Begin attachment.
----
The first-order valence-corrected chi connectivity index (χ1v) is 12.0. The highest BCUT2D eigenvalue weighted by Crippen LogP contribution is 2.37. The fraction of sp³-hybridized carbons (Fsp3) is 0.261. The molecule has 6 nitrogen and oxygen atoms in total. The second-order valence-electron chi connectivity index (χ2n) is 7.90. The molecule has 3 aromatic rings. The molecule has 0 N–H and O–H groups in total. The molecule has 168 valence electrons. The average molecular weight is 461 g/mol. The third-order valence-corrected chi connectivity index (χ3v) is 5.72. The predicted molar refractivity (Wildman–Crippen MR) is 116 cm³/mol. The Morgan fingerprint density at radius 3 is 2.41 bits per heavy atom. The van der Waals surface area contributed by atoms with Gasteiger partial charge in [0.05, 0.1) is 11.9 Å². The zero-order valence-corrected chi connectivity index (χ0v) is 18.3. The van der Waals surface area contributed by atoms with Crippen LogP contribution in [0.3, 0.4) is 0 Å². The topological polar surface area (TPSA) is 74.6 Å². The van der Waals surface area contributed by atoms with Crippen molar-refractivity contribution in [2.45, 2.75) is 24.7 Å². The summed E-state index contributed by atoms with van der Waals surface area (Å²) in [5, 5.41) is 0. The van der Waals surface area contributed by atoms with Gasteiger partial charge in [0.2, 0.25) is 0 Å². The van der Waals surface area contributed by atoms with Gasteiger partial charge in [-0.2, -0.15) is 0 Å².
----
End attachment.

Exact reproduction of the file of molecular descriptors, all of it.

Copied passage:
The first-order valence-corrected chi connectivity index (χ1v) is 12.0. The highest BCUT2D eigenvalue weighted by Crippen LogP contribution is 2.37. The fraction of sp³-hybridized carbons (Fsp3) is 0.261. The molecule has 6 nitrogen and oxygen atoms in total. The second-order valence-electron chi connectivity index (χ2n) is 7.90. The molecule has 3 aromatic rings. The molecule has 0 N–H and O–H groups in total. The molecule has 168 valence electrons. The average molecular weight is 461 g/mol. The third-order valence-corrected chi connectivity index (χ3v) is 5.72. The predicted molar refractivity (Wildman–Crippen MR) is 116 cm³/mol. The Morgan fingerprint density at radius 3 is 2.41 bits per heavy atom. The van der Waals surface area contributed by atoms with Gasteiger partial charge in [0.05, 0.1) is 11.9 Å². The zero-order valence-corrected chi connectivity index (χ0v) is 18.3. The van der Waals surface area contributed by atoms with Crippen LogP contribution in [0.3, 0.4) is 0 Å². The topological polar surface area (TPSA) is 74.6 Å². The van der Waals surface area contributed by atoms with Crippen molar-refractivity contribution in [2.45, 2.75) is 24.7 Å². The summed E-state index contributed by atoms with van der Waals surface area (Å²) in [5, 5.41) is 0. The van der Waals surface area contributed by atoms with Gasteiger partial charge in [0.2, 0.25) is 0 Å². The van der Waals surface area contributed by atoms with Gasteiger partial charge in [-0.2, -0.15) is 0 Å².